Geez, I wasn’t expecting such a sight. I almost screamed out loud.”

I almost want to ask her if she was serious, but I think she was. And that is why this film has stood the test of time; it still has that shocking quality, while still making “normal” people regret their actions and beliefs.

————————————————

The Fly was the second movie in our Halloween doubleheader, the 1986 version by David Cronenberg, featuring Jeff Goldblum and Geena Davis. Let me just start this discussion with a statement: I never thought I would be as disgusted while watching a movie as I was during the food poisoning scene in Bridesmaids. The Fly took that challenge and gave me acid vomit that burns a guys hand and foot off, falling muscles, rotten ears and ripped off fingernails — and don’t even get me started on the whole birthing a maggot scene.

Touche, The Fly, touche.

For everything that The Fly was nasty, it was also just… weird. When I read the short story this movie appropriated, I was able to read it with the idea that it’s the late 1950s, science fiction is wildly popular and extremely exaggerated. I was able to believe that in their imagination, teleportation would be possible, because they were still exploring science. I know the 1980s had its share of bad science fiction movies, and part of me wants to include The Fly in that list, maybe at the top.

I was left with more questions than answers and as I look this movie up on the internet (91% on rotten tomatoes, an Oscar for best makeup, over $40 million in the box office, the tragic love story viewers couldn’t get enough of), I can’t help wondering what I missed. Why don’t I like this film as much as everyone else? I thought Jeff Goldblum’s performance was the best part of this entire film, watching him go from this nerdy, insecure introvert who is so ignorant and self-absorbed, he doesn’t even notice that Ronnie tells him straight away that she’s a journalist, “I have two other interviews”.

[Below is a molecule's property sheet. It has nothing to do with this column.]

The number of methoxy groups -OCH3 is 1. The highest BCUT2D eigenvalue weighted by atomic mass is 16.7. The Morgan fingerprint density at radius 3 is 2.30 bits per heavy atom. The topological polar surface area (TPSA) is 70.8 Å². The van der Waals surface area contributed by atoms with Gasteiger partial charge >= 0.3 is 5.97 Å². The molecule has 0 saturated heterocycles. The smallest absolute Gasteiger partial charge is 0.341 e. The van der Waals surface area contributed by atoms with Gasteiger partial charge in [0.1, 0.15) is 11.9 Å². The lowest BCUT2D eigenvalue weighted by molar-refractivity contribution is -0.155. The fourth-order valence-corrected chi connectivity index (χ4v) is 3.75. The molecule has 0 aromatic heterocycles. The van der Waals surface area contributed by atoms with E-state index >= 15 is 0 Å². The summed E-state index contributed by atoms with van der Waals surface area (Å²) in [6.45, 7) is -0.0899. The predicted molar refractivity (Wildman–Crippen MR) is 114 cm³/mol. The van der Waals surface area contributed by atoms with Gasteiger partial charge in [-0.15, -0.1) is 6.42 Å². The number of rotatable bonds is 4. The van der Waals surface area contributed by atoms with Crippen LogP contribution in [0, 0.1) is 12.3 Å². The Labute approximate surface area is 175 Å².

That is definitely a problem throughout the film, Brundle letting his hubris get the best of him. He should have never brought Ronnie to the lab, especially if he knew she was a journalist, he should have waited until he tested the baboon before going through because then the fly wouldn’t have been there, he should have checked the results of the teleporation after he started noticing how good he felt. Brundle is at fault for the entire movie, so even though I’m supposed to feel sympathy for him and his loved ones, watching him slowly deteriorate like this, I can’t.

I also can’t feel a lot of sympathy for Ronnie in this movie. She basically fell into this relationship with Brundle, and there isn’t a very good measure of time, but I thought they moved rather quickly for her to be so madly and devastatingly in love with him. I never saw any reason for her to not like Stathis, he was there for her the entire time, and obviously something had to happen for them to have broken up, but I thought he was more of her boyfriend than Brundle ever was.

There is one question I have, that I still can’t seem to find an answer for. How in the world did Brundle get two baboons?! Seriously, aren’t those protected creatures? And I’m pretty sure they were living in the carrying cases by the door. And the fact that he wanted to do experimental tests on them? Ridiculous. Not only would PETA and basically all animal rights lovers have a fit, but Brundle allowed Ronnie to film the test. I guess this is just another example of Brundle’s self-absorption getting the best of him.

There is so much that could have been done to this story, especially with “The Fly” short story as the basis, that I don’t quite know why it went this direction. Or maybe I’m just emotionally stunted and I couldn’t get the attachment that drove this film. Either way, I was a little grossed out and not very interested.